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To the ancient Greeks, they were hybrid creatures, part bird, part woman, who lured sailors to their death with the spell of their music. In 1967, singer and songwriter Tim Buckley and poet and lyricist Larry Beckett paid tribute to those deathly seducers with “Song to the Siren”, a haunting ode to doomed love whose story is the stuff of pop legend.

The story began when Beckett wrote the lyric and took it to Buckley’s house. Buckley took a look, had his breakfast and within minutes “Song to the Siren” had emerged, almost fully formed. The following year Buckley, then a figure of some standing for his adventures in folk-jazz-rock, sang it on the last ever episode of The Monkees television show, introduced off-camera by Micky Dolenz’s dramatically curt “This is Tim Buckley”. In the YouTube footage, the segment’s psychedelic visual effects cannot distract from the song’s simple sweet-sadness, Buckley’s 12-string guitar ringing out, pure voice singing “Long afloat on shipless oceans . . . ”

But it would be another two years before Buckley released the song. Beckett’s lyric featured the line “I’m as puzzled as the oyster”, which attracted derision; Buckley was stung, and abandoned the song. Eventually Beckett rewrote it as “I’m as puzzled as the new-born child”. In the meantime, in 1969 country crooner Pat Boone released an almost laughably absurd, horn-drenched misreading of the tune that opens with him laughing “Yo-ho-ho and a bottle of rum”.

In 1970, Buckley set the record straight, releasing “Siren” on his experimental Starsailor album, which flopped. Buckley died in 1975 from a heroin overdose and remained a peripheral, cultish figure.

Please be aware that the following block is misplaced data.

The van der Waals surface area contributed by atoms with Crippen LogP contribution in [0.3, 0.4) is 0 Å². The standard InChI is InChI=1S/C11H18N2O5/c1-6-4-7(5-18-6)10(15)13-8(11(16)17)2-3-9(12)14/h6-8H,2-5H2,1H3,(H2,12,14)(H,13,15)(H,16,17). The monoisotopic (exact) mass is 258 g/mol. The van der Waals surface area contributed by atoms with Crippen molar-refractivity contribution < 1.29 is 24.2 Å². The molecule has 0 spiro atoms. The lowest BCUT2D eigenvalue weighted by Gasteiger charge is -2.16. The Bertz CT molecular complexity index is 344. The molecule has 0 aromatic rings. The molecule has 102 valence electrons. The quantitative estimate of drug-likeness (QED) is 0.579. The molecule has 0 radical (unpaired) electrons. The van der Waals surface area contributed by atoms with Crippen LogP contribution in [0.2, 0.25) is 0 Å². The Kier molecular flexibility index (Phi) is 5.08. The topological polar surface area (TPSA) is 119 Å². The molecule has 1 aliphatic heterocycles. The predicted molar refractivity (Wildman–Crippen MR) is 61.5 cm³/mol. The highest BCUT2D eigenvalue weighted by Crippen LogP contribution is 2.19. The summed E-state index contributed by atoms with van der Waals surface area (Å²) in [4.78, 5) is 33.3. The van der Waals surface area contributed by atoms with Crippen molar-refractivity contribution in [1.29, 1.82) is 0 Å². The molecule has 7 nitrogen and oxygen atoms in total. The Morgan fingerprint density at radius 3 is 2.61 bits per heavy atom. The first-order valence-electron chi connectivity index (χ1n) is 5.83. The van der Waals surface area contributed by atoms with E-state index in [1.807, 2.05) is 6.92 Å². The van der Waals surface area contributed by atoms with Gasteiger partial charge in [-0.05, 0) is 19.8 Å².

But “Song to the Siren” continued to exert its siren-like attraction to the music cognoscenti. Ivo Watts-Russell, co-founder of the quintessentially indie label 4AD, counted the song among his favourites. In 1983, he was assembling a group of musicians under the name This Mortal Coil to record a single. As a B-side, he wanted “Song to the Siren”. This Mortal Coil’s musicians included guitarist Robin Guthrie and singer Elizabeth Fraser of Cocteau Twins, and it was they who recorded “Song to the Siren”. Their reading set the template for those that were to follow — drifty, druggy, drenched in reverb, a perfect setting for lyrics such as “Did I dream you dreamed about me?”. Fraser, a Scot, embellished the melody with melismas that seemed part-Caledonian folk, part-Middle Eastern ululation. The B-side became an A-side, and went on to sell half a million copies.

Tim Buckley in 1968 (L) and Cocteau Twins’ Elizabeth Fraser and Robin Guthrie in 1985 © Ed Caraeff/Getty Images; Tony Mottram/Getty Images

After which, the sirens lay largely dormant until the turn of the century when major figures began to pick up the song. In 2002, Robert Plant covered it on his Dreamland album, garnished with his characteristic “oh-ohs”. In 2007, George Michael opened his gig at the new Wembley stadium by singing “Siren” from offstage (he later released it as a single).

The solo career of Red Hot Chili Peppers guitarist John Frusciante is decorated with sublime moments of lo-fi brilliance, and his 2009 version of “Siren” is one of them, catching the song’s druggy wave with droning keyboards and a vocal that sounds as if it was recorded in a neighbouring studio. Sinéad O’Connor’s 2010 version is heavily indebted to This Mortal Coil’s mystic-Celticism. Bryan Ferry’s version for his Olympia album (also 2010) is layered, dense and dark; after a while Ferry disappears from the song, leaving the insistent music to exert its pull.

There’s a curious and tragic coda to the story. In the mid-1990s, Fraser struck up a relationship with Buckley’s son, Jeff; they recorded together (though not “Siren”). In 1997, after they’d separated, Jeff Buckley was in Memphis, preparing to record songs for the follow-up to his debut album, Grace. One evening, he went swimming in a channel of the Mississippi, singing Led Zeppelin’s “Whole Lotta Love” as he swam. His body was found six days later.

For more in the series, and podcasts with clips of the songs, ft.com/life-of-a-song

Photographs: Ed Caraeff/Getty Images; Tony Mottram/Getty Images

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